Dear Mr. Price, I wanted to take a moment and thank you for this letter, which, perhaps to some seems to take the sheen off of TED and the talks that happen there, but to others (like me) is a breath of fresh, and realistic air. I am a Technology Integration Coordinator in Stuttgart, Germany and it is my job to try to influence teachers to change their practices. I am new to my job, and despite feeling that it is a rather one-dimensional position in that what I really want to affect is teacher practice-not just their use of technology. Last year I attended the ECIS IT conference in Frankfurt where some well-known educational reformers (through tech) spoke. After a very encouraging lecture by one of the keynote speakers, I made my way to the front to talk with the presenter and asked him if he had any idea how many teachers’ practices he had helped change through his speaking engagements. Of course he didn’t know. And I realized that it is talks like this that help to contribute to the lack of change that occurs in schools–we can be inspired and feel that in some way we have done our part in reform (by inviting thought-leaders to come speak), but when it comes to the real nuts-and-bolts of changing teacher practice in the classroom, not much occurs. I am by no means criticizing the speaker, or anyone who is able to motivate and inspire audiences to change through elocution, but more and more I find that I crave and teachers need models and support to effect real change in their classrooms. An hour in the classroom working one-on-one with a teacher is worth a week’s worth of inspirational lecture. I suppose that is my unglamorous position. I believe deeply that people learn through embodied experience-or active/experiential learning. Unfortunately most traditional learning is decontextualized and meaningless to students. This is where technology CAN help students in their quest for authenticity in the classroom…. I digress. Again, thank you for this call for action in the trenches of education. I too would do all I could to support a public, progressive educational reform movement.

  2. David Price says:

    Matthew,Thanks you for your thoughtful comments. I agree with you on the value of teachers working together – I brought some inspirational teachers across from the High tech High schools in San Diego to work for a week with English colleagues. It was transformative – better than any visiting speaker (myself included)!

  3. Leon Cych says:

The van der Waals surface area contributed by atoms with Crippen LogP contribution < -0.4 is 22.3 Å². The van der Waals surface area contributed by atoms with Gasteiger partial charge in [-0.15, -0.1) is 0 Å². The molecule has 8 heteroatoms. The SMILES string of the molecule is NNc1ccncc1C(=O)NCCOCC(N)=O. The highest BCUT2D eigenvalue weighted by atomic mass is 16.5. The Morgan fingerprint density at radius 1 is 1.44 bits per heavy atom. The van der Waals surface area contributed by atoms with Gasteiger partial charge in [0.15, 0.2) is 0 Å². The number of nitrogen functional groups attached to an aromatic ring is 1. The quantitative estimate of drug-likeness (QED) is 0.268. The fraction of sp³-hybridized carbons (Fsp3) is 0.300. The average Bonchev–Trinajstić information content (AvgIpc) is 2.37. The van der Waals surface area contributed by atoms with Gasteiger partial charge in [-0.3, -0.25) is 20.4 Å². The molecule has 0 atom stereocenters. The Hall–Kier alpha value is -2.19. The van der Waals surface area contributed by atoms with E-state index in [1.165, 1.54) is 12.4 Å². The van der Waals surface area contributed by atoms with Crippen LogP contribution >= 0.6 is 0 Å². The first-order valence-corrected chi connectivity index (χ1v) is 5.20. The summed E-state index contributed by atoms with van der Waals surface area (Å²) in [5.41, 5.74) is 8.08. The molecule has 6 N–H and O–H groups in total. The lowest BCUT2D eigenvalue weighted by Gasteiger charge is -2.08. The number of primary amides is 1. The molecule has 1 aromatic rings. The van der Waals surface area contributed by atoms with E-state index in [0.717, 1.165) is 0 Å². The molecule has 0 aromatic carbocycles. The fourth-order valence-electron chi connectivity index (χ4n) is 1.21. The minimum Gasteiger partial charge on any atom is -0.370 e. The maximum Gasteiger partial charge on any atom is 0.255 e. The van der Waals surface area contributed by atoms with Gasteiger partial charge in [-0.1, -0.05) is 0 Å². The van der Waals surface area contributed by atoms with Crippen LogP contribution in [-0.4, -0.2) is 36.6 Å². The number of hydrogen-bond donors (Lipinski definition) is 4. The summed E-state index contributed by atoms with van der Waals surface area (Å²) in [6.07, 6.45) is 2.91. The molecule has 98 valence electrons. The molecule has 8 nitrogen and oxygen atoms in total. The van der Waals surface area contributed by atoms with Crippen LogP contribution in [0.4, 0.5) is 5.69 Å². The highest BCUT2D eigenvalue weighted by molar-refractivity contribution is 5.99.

I think we are in the midst of a cultural change not reflected by schools. That is the difference today. What is needed is for schools to reconnect with their learning and their learners by handing over the curriculum in part to their pupils and the wider community. There should be intergenerational learning and multi-agency mentoring going on. Where the disconnect is happening is where learners are not interested because the school, as an institution, doesn’t cater for, embody appropriate curiosity for and encourage exploratory learning with their community members. It is not surprising then that it doesn’t engage them if they aren’t academic or interested in pure academic disciplines. I don’t think the answer lies entirely with schools or teachers as they have been but what they could be, that is curious practitioners using action research to help orchestrate hubs of social activity way beyond the narrow metrics set down by successive governments. What urgently needs to be covered are how to represent yourself in the new media age, how to communicate effectively – how to take control of your own learning and that’s just the teachers.Social Media for Schools is designed to open up the channels between school and home and foster new ways of managing communities with the help of social networking. The irony being that it is mostly face to face meetings, events, governance and personal engagement with others that drives the community building. Only when we interleave learning with different agegroups in different arenas for different purposes suitable for community need will we get back to learning. Yes all the organisations you mention are working towards that aim and I think there should be a central venue for a festival of the imagination run by TED to see where all this could lead. For five years I have been documenting TeachMeets and only now are they on the fringes of becoming mainstream. There is a will for change and there is the expertise and, yes, many people are tired of the “talking shop” and would like to get on but those channels for change need to be created. Our organisation is willing to partner with anyone willing to put in the hours to create practical change at scale and to develop learning communities. Ted could certainly help foster that.I moot there should be a 3 day festival of ideas but with the difference that practical outcomes should come out of such a meeting between all the agents for change. And the agenda should be sustainable and local initiatives that people can pull people together in highly practical ways. “Partnership plugins” that allow people to form ad hoc and more permanent allegiances to act as crucible for change. Only then will you get an educational revolution worthy of our times.